When you’re recruited to play for a high-level NCAA Division I soccer program, it’s not a stretch to believe that one day you could play professionally for a living.
Those were the childhood dreams of Javier Carrasco, who grew up in Anthony, N.M., and Simon Ejdemyr, a native of Sweden, who came to the United States on an athletic scholarship.
Both were recruited by the University of New Mexico, and both completed standout careers as captains of the Lobos men’s soccer team.
“(Those two guys) are great examples of natural leaders,” said UNM men’s soccer coach Jeremy Fishbein. “(Both players) showed their leadership by demanding a high level from their teammates; they set the bar.”
Carrasco served as a captain in 2002, his senior season and Fishbein’s first as head coach. The better part of a decade separate Carrasco’s and Ejdemyr’s stints (Ejdemyr’s final season was the fall of 2009), with the Lobos, but the two share a unique distinction in program history: Both recently earned doctorates.
“We had a lot of (former players) with masters degrees and medical degrees, but I think these are the only two with a Ph.D.,” Fishbein said.
In May, Carrasco completed his Ph.D. at the University of Texas at Austin in physical education/teacher education, and Ejdemyr completed his Ph.D. at Stanford in political science. Ejdemyr also earned what is called a “Ph.D. Minor” in statistics.
“UNM is dear to my heart,” said Carrasco, who is district coordinator for El Paso’s school district, which includes 58 elementary schools, 17 middle schools, and 12 high schools totaling 64,000 kids. “The university experience provided me the tools and the framework to further my education, and I carry those values with me.”
Carrasco’s path to the University of New Mexico involved a lot of road trips — in the opposite direction.
Anthony, with a population of just over 9,000, was not a college recruiting hotbed, so Carrasco’s parents made the half-hour trip south to El Paso, where Carrasco played for the El Paso Patriots, a travel team that increased its players’ exposure.
The Lobos did not initially recruit Carrasco, who began his college career trying to walk on to the UTEP football team. Carrasco didn’t make the cut.
“I wasn’t good enough,” he said, and was a freshman taking classes at UTEP when he was recruited by the UNM men’s soccer team. (NCAA rules allow soccer transfer students to play right away.)
“I learned so much (playing for UNM),” Carrasco said, now a husband and father. “The key points (I learned) were focus, attention to detail, discipline, respect, striving for excellence, and giving back to the community.”
Carrasco said that academics were something he had to work at, but he soon realized that through his athletic scholarship, his schoolwork would provide a gateway to a long-term vision.
“My focus (as district coordinator) is on health and wellness and giving back to the community,” Carrasco said, who has implemented several programs in the El Paso school district including curriculum development and a social/emotional learning program focused on children’s behavior during recess called “Positive Playground.” It introduces conflict resolution strategies during kids’ recess time to reduce discipline referrals and create a safer environment.
“When I was younger, these weren’t things I thought of,” Carrasco said. “To be a district leader, I’m in a position to help out the community in that manner. … Playing soccer opened up that first door to school.”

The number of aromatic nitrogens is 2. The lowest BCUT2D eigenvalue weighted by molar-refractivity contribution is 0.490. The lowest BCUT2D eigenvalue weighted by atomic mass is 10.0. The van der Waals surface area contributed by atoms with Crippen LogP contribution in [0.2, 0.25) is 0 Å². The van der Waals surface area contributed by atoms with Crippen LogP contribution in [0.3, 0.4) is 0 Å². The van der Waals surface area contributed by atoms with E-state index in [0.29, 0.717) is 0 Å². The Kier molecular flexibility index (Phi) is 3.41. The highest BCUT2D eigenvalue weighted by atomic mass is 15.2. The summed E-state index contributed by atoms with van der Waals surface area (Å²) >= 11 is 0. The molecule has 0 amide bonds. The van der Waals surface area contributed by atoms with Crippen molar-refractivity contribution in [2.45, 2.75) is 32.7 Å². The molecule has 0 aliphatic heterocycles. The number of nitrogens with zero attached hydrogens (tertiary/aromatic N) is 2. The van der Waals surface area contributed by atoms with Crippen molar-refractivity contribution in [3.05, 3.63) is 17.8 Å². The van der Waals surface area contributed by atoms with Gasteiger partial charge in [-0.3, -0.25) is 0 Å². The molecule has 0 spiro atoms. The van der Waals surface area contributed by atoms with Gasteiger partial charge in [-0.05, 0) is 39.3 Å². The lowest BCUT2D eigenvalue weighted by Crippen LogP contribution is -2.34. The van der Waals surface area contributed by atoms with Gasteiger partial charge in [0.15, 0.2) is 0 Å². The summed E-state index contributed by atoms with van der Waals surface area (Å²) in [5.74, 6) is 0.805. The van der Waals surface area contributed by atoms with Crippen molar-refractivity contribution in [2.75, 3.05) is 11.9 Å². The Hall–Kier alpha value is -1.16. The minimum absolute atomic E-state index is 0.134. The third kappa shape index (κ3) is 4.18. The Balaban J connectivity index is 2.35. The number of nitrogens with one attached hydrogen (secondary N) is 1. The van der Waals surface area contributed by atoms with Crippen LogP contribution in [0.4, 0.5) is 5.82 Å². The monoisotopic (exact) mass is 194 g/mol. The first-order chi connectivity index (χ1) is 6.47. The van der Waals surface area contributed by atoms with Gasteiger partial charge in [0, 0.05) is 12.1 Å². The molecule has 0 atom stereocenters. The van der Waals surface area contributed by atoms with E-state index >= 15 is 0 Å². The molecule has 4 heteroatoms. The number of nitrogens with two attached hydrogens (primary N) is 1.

Growing up in Sweden, Ejdemyr was on a path toward a professional career. He said he was playing on developmental contract with the aim of reaching Sweden’s highest professional level.
“I felt I could have probably played professionally for a few years, made a little money, and lived off it,” Ejdemyr said. “My calculation was that was not a fruitful long-term strategy. Very few people go on and play 10 years, and then live off that money. That wasn’t going to happen, and I wanted to do something stimulating after soccer.”
Sweden’s universities do not complement their academics with collegiate-level sports teams where one can earn a scholarship based on their athletic prowess.
Of course, that isn’t the case in the United States, and Ejdemyr looked at UNM as a great program, especially with the Lobos coming off a Final Four season in 2005.
“Jeremy did his due diligence looking at my (highlight) videos and talking to my coaches,” Ejdemyr said. “Pretty quickly, we found it was a really good fit.”
Ejdemyr was always a good student in Sweden, but he wasn’t as proficient in English as he needed to be, and there were some early struggles.
“I remember sitting in a math class after the first week,” Ejdemyr said. “I was familiar with the terminology, but I had no idea what was going on.”
Ejdemyr overcame the language issues, graduated with honors, and was accepted into several post-graduate schools eventually settling on Stanford.
He earned his master’s degree in political science, and in pursuit of his Ph.D., found that he really enjoyed statistics adding a Ph.D. minor.
Within a short window in May, not only did Ejdemyr earned an advanced degree, but he took a job with Facebook as a data scientist, is now engaged and lives with his fiancee on the Stanford campus.
“It blows my mind when I think about (everything that has happened),” Ejdemyr said. “My first thought was that I would stay one year at UNM at the most. I was very attached to Sweden, and my whole family is over there. I took UNM as an interesting challenge to go live in a place so different from Sweden … 10 years later, I still don’t know what happened.”